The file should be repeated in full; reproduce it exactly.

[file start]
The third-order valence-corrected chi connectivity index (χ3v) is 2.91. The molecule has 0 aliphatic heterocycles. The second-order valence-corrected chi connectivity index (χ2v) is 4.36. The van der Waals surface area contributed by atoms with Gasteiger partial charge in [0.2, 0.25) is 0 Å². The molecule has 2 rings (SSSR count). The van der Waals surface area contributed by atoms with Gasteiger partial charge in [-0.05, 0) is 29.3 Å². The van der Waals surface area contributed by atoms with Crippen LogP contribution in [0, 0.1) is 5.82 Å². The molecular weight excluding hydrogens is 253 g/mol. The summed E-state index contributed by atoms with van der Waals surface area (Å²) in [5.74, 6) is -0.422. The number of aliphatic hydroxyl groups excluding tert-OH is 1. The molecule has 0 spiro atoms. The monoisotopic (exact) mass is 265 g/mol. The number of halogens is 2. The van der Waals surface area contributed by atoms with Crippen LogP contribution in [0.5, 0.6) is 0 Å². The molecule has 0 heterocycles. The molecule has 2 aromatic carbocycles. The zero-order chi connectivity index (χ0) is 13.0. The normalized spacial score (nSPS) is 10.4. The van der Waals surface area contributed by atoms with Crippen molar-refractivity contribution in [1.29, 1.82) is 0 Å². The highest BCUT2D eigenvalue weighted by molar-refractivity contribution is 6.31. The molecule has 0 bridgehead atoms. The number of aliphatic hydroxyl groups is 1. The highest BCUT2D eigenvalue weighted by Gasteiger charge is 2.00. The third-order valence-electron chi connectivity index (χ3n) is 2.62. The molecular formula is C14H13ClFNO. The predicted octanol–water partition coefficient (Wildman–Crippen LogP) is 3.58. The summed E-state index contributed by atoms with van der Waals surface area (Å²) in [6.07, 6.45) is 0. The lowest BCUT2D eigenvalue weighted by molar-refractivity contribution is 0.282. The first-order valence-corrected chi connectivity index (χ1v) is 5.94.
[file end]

The third-order valence-corrected chi connectivity index (χ3v) is 2.91. The molecule has 0 aliphatic heterocycles. The second-order valence-corrected chi connectivity index (χ2v) is 4.36. The van der Waals surface area contributed by atoms with Gasteiger partial charge in [0.2, 0.25) is 0 Å². The molecule has 2 rings (SSSR count). The van der Waals surface area contributed by atoms with Gasteiger partial charge in [-0.05, 0) is 29.3 Å². The van der Waals surface area contributed by atoms with Crippen LogP contribution in [0, 0.1) is 5.82 Å². The molecular weight excluding hydrogens is 253 g/mol. The summed E-state index contributed by atoms with van der Waals surface area (Å²) in [5.74, 6) is -0.422. The number of aliphatic hydroxyl groups excluding tert-OH is 1. The molecule has 0 spiro atoms. The monoisotopic (exact) mass is 265 g/mol. The number of halogens is 2. The van der Waals surface area contributed by atoms with Crippen LogP contribution in [0.5, 0.6) is 0 Å². The molecule has 0 heterocycles. The molecule has 2 aromatic carbocycles. The zero-order chi connectivity index (χ0) is 13.0. The normalized spacial score (nSPS) is 10.4. The van der Waals surface area contributed by atoms with Crippen molar-refractivity contribution in [1.29, 1.82) is 0 Å². The highest BCUT2D eigenvalue weighted by molar-refractivity contribution is 6.31. The molecule has 0 bridgehead atoms. The number of aliphatic hydroxyl groups is 1. The highest BCUT2D eigenvalue weighted by Gasteiger charge is 2.00. The third-order valence-electron chi connectivity index (χ3n) is 2.62. The molecular formula is C14H13ClFNO. The predicted octanol–water partition coefficient (Wildman–Crippen LogP) is 3.58. The summed E-state index contributed by atoms with van der Waals surface area (Å²) in [6.07, 6.45) is 0. The lowest BCUT2D eigenvalue weighted by molar-refractivity contribution is 0.282. The first-order valence-corrected chi connectivity index (χ1v) is 5.94.